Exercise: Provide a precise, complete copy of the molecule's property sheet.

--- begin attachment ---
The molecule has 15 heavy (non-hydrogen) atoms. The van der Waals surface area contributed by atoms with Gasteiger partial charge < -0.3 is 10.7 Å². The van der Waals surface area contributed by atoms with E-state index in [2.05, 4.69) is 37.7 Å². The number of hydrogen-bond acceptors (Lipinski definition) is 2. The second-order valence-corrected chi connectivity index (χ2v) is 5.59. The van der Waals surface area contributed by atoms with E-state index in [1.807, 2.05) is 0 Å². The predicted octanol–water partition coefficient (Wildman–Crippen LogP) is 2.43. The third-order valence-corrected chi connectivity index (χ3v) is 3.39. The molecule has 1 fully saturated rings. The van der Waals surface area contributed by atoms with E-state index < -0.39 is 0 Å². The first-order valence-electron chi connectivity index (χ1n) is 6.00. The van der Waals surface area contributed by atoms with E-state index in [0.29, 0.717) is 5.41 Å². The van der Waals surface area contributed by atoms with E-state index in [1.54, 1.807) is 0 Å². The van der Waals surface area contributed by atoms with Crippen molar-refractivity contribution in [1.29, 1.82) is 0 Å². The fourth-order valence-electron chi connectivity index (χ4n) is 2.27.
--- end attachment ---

The molecule has 15 heavy (non-hydrogen) atoms. The van der Waals surface area contributed by atoms with Gasteiger partial charge < -0.3 is 10.7 Å². The van der Waals surface area contributed by atoms with E-state index in [2.05, 4.69) is 37.7 Å². The number of hydrogen-bond acceptors (Lipinski definition) is 2. The second-order valence-corrected chi connectivity index (χ2v) is 5.59. The van der Waals surface area contributed by atoms with E-state index in [1.807, 2.05) is 0 Å². The predicted octanol–water partition coefficient (Wildman–Crippen LogP) is 2.43. The third-order valence-corrected chi connectivity index (χ3v) is 3.39. The molecule has 1 fully saturated rings. The van der Waals surface area contributed by atoms with E-state index < -0.39 is 0 Å². The first-order valence-electron chi connectivity index (χ1n) is 6.00. The van der Waals surface area contributed by atoms with E-state index in [0.29, 0.717) is 5.41 Å². The van der Waals surface area contributed by atoms with E-state index in [1.54, 1.807) is 0 Å². The van der Waals surface area contributed by atoms with Crippen molar-refractivity contribution in [1.29, 1.82) is 0 Å². The fourth-order valence-electron chi connectivity index (χ4n) is 2.27.